I LOVE LEEKS. They bring a unique, onion-y flavor to soups, stews and risottos. I find them devastatingly-delicious when braised in chicken stock and vermouth. Fortunately these Alliums are very easy grow. To achieve a white, or “blanched” stalk, I plant the seedlings this way:
Where to find seedlings? You can produce your own from seed. They are quick to sprout but initially slow to grow. Plan on 10 weeks before the seedlings achieve transplanting-size.
I take the easy route, and obtain seedlings from my local, organic grower. The grower sells the young leeks in cell-packs, as pictured above. There are many stems crammed into each cell.
You may have heard that the roots and tops of leek seedlings should be trimmed before planting. But in my experience, trimmed leeks do not perform any better than un-trimmed leeks.
If the holes won’t hold their shape, the soil is too sandy. In that case, amend the bed with shredded leaves, weed-free straw, or compost. Leeks love a mixture that is rich in organic matter.
In the photo above, you’ll notice bits of greenery growing in the path beside the bed. These are not weeds. They are the run-away daughters of day-neutral strawberries that grow in a neighboring bed. I’ll cut these rooted runners tomorrow, and reset them as new plants. This, of course, will offend their sense of independence. But that’s too bad.
As the water drains, a small amount of soil will wash down, covering roots but not stems.
And here’s the beauty of this planting-system: As the leeks grow, overhead watering (provided either by Nature or a sprinkler) will gradually cause the surrounding soil to refill the holes, keeping the lower stem dark, and thus “blanched.” The blanched part is the most tender, delicious part of a leek.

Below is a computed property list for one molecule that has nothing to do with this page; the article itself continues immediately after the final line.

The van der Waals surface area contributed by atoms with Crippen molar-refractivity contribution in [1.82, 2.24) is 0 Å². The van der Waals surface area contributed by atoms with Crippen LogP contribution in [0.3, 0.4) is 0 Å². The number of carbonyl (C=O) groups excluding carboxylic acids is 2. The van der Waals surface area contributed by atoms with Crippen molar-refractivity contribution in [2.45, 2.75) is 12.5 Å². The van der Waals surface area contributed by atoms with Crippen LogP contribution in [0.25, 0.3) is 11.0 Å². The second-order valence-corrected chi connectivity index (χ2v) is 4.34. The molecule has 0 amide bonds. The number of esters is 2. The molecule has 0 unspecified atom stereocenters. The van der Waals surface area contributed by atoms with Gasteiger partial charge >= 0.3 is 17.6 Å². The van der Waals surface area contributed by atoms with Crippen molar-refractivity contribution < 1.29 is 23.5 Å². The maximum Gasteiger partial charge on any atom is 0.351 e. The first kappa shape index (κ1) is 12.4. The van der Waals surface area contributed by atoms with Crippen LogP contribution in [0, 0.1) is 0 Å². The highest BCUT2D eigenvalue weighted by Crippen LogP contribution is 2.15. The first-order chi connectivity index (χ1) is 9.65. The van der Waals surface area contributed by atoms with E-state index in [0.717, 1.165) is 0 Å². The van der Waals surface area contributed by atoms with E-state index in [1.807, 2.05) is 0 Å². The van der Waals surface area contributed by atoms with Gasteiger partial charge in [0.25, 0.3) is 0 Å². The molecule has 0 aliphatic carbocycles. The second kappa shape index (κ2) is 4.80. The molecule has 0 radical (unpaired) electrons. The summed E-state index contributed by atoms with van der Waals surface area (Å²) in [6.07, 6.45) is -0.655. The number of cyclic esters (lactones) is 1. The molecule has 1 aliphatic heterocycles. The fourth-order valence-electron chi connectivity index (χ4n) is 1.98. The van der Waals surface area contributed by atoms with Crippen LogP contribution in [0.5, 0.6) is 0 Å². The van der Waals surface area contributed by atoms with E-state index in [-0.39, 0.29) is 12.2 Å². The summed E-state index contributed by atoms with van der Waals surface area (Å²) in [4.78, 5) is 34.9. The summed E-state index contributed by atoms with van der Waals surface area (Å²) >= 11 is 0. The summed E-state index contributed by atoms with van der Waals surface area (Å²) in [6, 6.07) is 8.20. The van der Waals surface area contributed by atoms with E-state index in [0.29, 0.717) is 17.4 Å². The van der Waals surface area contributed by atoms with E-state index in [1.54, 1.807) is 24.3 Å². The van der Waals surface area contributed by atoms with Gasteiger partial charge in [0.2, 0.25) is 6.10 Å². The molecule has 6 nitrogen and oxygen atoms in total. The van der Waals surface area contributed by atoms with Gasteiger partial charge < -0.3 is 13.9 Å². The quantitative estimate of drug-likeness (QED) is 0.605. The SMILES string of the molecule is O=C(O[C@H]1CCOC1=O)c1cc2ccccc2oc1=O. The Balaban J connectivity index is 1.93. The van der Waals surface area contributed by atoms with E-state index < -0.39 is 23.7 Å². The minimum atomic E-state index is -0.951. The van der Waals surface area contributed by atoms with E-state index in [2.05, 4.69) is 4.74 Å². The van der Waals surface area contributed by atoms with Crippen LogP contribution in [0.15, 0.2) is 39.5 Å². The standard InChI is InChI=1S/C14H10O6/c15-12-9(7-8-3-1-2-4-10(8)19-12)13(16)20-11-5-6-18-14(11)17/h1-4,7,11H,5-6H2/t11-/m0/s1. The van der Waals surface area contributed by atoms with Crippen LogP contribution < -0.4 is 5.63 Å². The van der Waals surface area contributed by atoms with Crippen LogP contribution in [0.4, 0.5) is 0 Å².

If, over time, the holes refuse to back-fill on their own, just help them along. Return a little soil to the holes every week or two, as growth becomes evident.
Further cultural details:
When to Plant: You can plant leeks as early as two weeks before your last-expected spring frost. Here in New York’s Hudson Valley (zone 5-b), I plant leek seedlings between late-April and mid-May.
Exposure: For the most productive plants, choose a site that receives all-day sunshine. Leeks that are planted in part-shade can not attain their true potential.
Feeding: These alliums are blessed with a healthy appetite. I give them regular sprinklings of Espoma’s organic 3-4-4 “Garden Tone.”
Water: Like most vegetables, leeks perform best when they receive one inch of water per week.
Mulch: To reduce weeds, and also to increase moisture-retention, mulch the plants after the holes are completely filled with soil. I mulch mine with either shredded leaves or weed-free straw.
Harvesting: When the white part of the stem grows to one inch in diameter, feel free to harvest your leeks. Most varieties take 90 to 120 days to mature. But you needn’t rush to harvest your crop. Mature leeks are remarkably frost-tolerant, which means you can harvest as needed, usually until the ground freezes solidly.
As you have seen, leeks are very easy to plant. Make the holes I described, refill them gradually, and you’ll end up with beautifully-formed, well-blanched stalks.
Was this tutorial helpful to you? You can let me know by posting a comment. As always, I cherish your thoughts.
Don’t miss anything at A Garden for the House…sign up for Kevin’s weekly newsletter.